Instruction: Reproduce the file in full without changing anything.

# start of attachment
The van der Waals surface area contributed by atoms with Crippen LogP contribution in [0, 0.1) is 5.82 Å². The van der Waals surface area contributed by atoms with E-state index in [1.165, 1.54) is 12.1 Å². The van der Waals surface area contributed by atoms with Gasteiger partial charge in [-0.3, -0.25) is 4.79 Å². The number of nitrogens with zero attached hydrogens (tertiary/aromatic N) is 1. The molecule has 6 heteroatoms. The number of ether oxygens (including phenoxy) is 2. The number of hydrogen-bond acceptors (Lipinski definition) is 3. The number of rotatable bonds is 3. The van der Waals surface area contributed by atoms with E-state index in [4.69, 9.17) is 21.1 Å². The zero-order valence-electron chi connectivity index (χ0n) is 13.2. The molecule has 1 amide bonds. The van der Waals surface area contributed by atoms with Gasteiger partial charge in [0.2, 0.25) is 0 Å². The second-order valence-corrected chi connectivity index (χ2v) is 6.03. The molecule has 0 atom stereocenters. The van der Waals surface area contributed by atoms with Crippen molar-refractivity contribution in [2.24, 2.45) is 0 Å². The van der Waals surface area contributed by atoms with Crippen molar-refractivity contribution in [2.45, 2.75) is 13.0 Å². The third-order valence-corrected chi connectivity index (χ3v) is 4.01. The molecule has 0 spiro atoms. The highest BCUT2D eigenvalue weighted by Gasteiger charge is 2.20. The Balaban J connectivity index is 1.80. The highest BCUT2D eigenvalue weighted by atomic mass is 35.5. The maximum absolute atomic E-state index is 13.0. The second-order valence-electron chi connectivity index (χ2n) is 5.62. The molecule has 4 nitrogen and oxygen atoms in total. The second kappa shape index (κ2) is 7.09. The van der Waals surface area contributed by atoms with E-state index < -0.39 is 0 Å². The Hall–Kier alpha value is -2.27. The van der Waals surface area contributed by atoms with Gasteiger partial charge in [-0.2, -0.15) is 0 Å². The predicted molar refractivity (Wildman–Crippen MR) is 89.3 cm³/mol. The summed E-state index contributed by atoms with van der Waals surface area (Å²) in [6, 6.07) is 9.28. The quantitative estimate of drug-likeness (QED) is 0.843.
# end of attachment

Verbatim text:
The van der Waals surface area contributed by atoms with Crippen LogP contribution in [0, 0.1) is 5.82 Å². The van der Waals surface area contributed by atoms with E-state index in [1.165, 1.54) is 12.1 Å². The van der Waals surface area contributed by atoms with Gasteiger partial charge in [-0.3, -0.25) is 4.79 Å². The number of nitrogens with zero attached hydrogens (tertiary/aromatic N) is 1. The molecule has 6 heteroatoms. The number of ether oxygens (including phenoxy) is 2. The number of hydrogen-bond acceptors (Lipinski definition) is 3. The number of rotatable bonds is 3. The van der Waals surface area contributed by atoms with E-state index in [4.69, 9.17) is 21.1 Å². The zero-order valence-electron chi connectivity index (χ0n) is 13.2. The molecule has 1 amide bonds. The van der Waals surface area contributed by atoms with Gasteiger partial charge in [0.2, 0.25) is 0 Å². The second-order valence-corrected chi connectivity index (χ2v) is 6.03. The molecule has 0 atom stereocenters. The van der Waals surface area contributed by atoms with Crippen molar-refractivity contribution in [2.24, 2.45) is 0 Å². The van der Waals surface area contributed by atoms with Crippen molar-refractivity contribution in [2.45, 2.75) is 13.0 Å². The third-order valence-corrected chi connectivity index (χ3v) is 4.01. The molecule has 0 spiro atoms. The highest BCUT2D eigenvalue weighted by Gasteiger charge is 2.20. The Balaban J connectivity index is 1.80. The highest BCUT2D eigenvalue weighted by atomic mass is 35.5. The maximum absolute atomic E-state index is 13.0. The second-order valence-electron chi connectivity index (χ2n) is 5.62. The molecule has 4 nitrogen and oxygen atoms in total. The second kappa shape index (κ2) is 7.09. The van der Waals surface area contributed by atoms with E-state index < -0.39 is 0 Å². The Hall–Kier alpha value is -2.27. The van der Waals surface area contributed by atoms with Gasteiger partial charge in [-0.2, -0.15) is 0 Å². The predicted molar refractivity (Wildman–Crippen MR) is 89.3 cm³/mol. The summed E-state index contributed by atoms with van der Waals surface area (Å²) in [6, 6.07) is 9.28. The quantitative estimate of drug-likeness (QED) is 0.843.